What with President Obama rolling out his various proposals for new laws and executive orders to help protect America from online attacks, this is a big week for cybersecurity. Or at least it should be.
But the reality is that even if implemented, the proposed legislation and other actions would likely do little to make American companies or individuals safer. The only real benefit is likely to be raising the overall awareness of online vulnerabilities, just as the TSA's airport security rigmarole may not actually catch weapons or terrorists, but still makes it abundantly clear that aviation is a risky business that needs to be approached with appropriate caution.
On Monday, Obama announced the Personal Data Notification and Protection Act, which would establish a "30-day shot clock" requiring companies to notify consumers if their personal data has been compromised. He also called for a Student Data Privacy Act to prohibit companies from making money on information collected from digital education products.
On Tuesday, Obama went further, proposing updates to the Racketeering Influenced and Corrupt Organizations (RICO) Act to apply to cybercrime. In addition, selling stolen U.S. financial information overseas would become a crime, as would selling or renting botnets engaged in DDoS or other attacks. And the courts could order shutdowns of botnets implicated in criminal activities.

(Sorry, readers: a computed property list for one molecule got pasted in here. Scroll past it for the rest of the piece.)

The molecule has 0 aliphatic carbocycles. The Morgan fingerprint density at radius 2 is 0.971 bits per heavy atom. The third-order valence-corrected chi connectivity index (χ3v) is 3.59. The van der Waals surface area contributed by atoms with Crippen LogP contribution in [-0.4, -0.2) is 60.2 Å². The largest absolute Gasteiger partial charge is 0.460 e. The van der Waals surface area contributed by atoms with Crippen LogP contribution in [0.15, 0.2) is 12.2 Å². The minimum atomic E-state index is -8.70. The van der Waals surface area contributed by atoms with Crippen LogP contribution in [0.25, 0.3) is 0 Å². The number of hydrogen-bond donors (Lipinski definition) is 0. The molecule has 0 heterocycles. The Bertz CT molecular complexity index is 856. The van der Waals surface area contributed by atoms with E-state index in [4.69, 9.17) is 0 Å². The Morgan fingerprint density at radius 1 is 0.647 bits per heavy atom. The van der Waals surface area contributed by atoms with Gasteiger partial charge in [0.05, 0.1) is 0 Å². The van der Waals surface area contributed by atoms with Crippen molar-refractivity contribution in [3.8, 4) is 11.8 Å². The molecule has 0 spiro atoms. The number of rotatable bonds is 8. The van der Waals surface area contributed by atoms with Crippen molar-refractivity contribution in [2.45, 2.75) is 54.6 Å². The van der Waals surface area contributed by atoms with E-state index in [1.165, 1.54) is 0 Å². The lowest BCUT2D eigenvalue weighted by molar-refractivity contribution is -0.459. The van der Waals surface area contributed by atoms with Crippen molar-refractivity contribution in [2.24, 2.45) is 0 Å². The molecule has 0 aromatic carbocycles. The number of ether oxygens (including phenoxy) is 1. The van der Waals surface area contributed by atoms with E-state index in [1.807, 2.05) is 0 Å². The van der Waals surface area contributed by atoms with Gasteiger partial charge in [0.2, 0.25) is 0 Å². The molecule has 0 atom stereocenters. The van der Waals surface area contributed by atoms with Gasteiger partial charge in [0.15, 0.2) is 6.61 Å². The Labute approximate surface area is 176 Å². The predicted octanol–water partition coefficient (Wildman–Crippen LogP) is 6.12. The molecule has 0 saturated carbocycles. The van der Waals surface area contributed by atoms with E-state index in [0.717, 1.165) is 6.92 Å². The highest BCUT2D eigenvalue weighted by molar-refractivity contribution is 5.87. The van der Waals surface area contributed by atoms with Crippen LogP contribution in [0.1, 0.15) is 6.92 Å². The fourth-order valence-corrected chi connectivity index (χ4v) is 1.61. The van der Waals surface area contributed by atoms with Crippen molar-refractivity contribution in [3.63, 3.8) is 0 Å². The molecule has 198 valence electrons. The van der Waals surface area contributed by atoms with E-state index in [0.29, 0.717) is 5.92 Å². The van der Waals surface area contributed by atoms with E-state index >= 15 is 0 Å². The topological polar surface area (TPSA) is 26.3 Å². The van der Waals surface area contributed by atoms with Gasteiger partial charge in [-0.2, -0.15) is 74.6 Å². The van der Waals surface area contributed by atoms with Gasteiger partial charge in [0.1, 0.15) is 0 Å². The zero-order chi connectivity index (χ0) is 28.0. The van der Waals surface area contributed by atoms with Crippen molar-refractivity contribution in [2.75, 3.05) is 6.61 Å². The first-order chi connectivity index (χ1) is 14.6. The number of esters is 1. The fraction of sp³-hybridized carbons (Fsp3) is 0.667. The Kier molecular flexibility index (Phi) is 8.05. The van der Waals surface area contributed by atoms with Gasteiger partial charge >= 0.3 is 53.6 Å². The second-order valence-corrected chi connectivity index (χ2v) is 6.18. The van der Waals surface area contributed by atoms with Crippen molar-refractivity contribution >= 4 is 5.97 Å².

Obama also proposed giving companies partial immunity from lawsuits if they promptly forward cybersecurity data to the Department of Homeland Security, which would then share it with the FBI, the NSA, and the Secret Service, as well as some private-sector security organizations. He also called for Homeland Security and the Attorney General to "develop guidelines for the receipt, retention, use and disclosure of cyber threat data within the federal government."
Irrespective of the obvious and significant privacy concerns raised by these moves, though, it's hard to see how they will make a dent in the kinds of attacks now grabbing the headlines.
The proposals, so far, seem to be all about information sharing and prosecution, not about hardening potential targets or thwarting potential attackers before they strike. For example, there was no word on offering financial incentives to companies (or individuals) to strengthen their cybersecurity measures. According to many experts, information sharing alone won't be nearly enough to abate the threats.
Similarly, it's unclear how concerned foreign nationals, much less foreign nations, will be about U.S. legal injunctions. I mean, what are we going to do, arrest Kim Jong-un for hacking Sony? Invade China or Russia (or even some tiny Balkan state) because they might be harboring hackers?
It won't be easy, but the only real protection is to find ways to stop these attacks from succeeding—or dissuade them from even being attempted—not just trying to tell everyone about those successes and punish the perpetrators after the fact.